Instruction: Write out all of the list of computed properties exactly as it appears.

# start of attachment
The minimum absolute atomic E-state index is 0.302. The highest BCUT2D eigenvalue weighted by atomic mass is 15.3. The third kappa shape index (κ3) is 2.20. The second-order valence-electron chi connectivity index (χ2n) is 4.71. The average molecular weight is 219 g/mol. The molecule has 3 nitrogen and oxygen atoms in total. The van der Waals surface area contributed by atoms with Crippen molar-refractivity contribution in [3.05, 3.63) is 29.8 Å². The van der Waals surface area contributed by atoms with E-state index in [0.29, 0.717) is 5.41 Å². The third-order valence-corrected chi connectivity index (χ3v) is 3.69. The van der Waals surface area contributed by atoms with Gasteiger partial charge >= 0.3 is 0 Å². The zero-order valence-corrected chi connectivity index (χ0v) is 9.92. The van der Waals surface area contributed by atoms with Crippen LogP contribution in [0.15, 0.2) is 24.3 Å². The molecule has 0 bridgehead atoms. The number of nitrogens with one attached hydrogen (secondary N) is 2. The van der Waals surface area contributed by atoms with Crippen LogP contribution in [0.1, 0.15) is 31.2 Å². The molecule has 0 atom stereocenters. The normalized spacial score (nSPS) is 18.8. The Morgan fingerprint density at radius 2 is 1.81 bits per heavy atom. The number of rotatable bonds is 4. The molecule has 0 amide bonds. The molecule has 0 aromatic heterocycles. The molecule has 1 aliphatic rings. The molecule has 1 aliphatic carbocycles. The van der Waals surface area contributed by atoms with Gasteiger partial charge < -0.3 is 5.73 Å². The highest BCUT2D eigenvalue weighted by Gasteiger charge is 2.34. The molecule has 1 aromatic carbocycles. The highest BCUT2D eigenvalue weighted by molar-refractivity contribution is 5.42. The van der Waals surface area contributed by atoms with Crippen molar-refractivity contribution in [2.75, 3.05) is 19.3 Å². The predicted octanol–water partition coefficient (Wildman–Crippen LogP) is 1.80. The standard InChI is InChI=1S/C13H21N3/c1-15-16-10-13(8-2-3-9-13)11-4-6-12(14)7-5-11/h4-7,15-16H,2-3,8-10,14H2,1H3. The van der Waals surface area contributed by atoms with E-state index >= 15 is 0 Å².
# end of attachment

The minimum absolute atomic E-state index is 0.302. The highest BCUT2D eigenvalue weighted by atomic mass is 15.3. The third kappa shape index (κ3) is 2.20. The second-order valence-electron chi connectivity index (χ2n) is 4.71. The average molecular weight is 219 g/mol. The molecule has 3 nitrogen and oxygen atoms in total. The van der Waals surface area contributed by atoms with Crippen molar-refractivity contribution in [3.05, 3.63) is 29.8 Å². The van der Waals surface area contributed by atoms with E-state index in [0.29, 0.717) is 5.41 Å². The third-order valence-corrected chi connectivity index (χ3v) is 3.69. The van der Waals surface area contributed by atoms with Gasteiger partial charge >= 0.3 is 0 Å². The zero-order valence-corrected chi connectivity index (χ0v) is 9.92. The van der Waals surface area contributed by atoms with Crippen LogP contribution in [0.15, 0.2) is 24.3 Å². The molecule has 0 bridgehead atoms. The number of nitrogens with one attached hydrogen (secondary N) is 2. The van der Waals surface area contributed by atoms with Crippen LogP contribution in [0.1, 0.15) is 31.2 Å². The molecule has 0 atom stereocenters. The normalized spacial score (nSPS) is 18.8. The Morgan fingerprint density at radius 2 is 1.81 bits per heavy atom. The number of rotatable bonds is 4. The molecule has 0 amide bonds. The molecule has 0 aromatic heterocycles. The molecule has 1 aliphatic rings. The molecule has 1 aliphatic carbocycles. The van der Waals surface area contributed by atoms with Gasteiger partial charge < -0.3 is 5.73 Å². The highest BCUT2D eigenvalue weighted by Gasteiger charge is 2.34. The molecule has 1 aromatic carbocycles. The highest BCUT2D eigenvalue weighted by molar-refractivity contribution is 5.42. The van der Waals surface area contributed by atoms with Crippen molar-refractivity contribution in [2.75, 3.05) is 19.3 Å². The predicted octanol–water partition coefficient (Wildman–Crippen LogP) is 1.80. The standard InChI is InChI=1S/C13H21N3/c1-15-16-10-13(8-2-3-9-13)11-4-6-12(14)7-5-11/h4-7,15-16H,2-3,8-10,14H2,1H3. The van der Waals surface area contributed by atoms with E-state index >= 15 is 0 Å².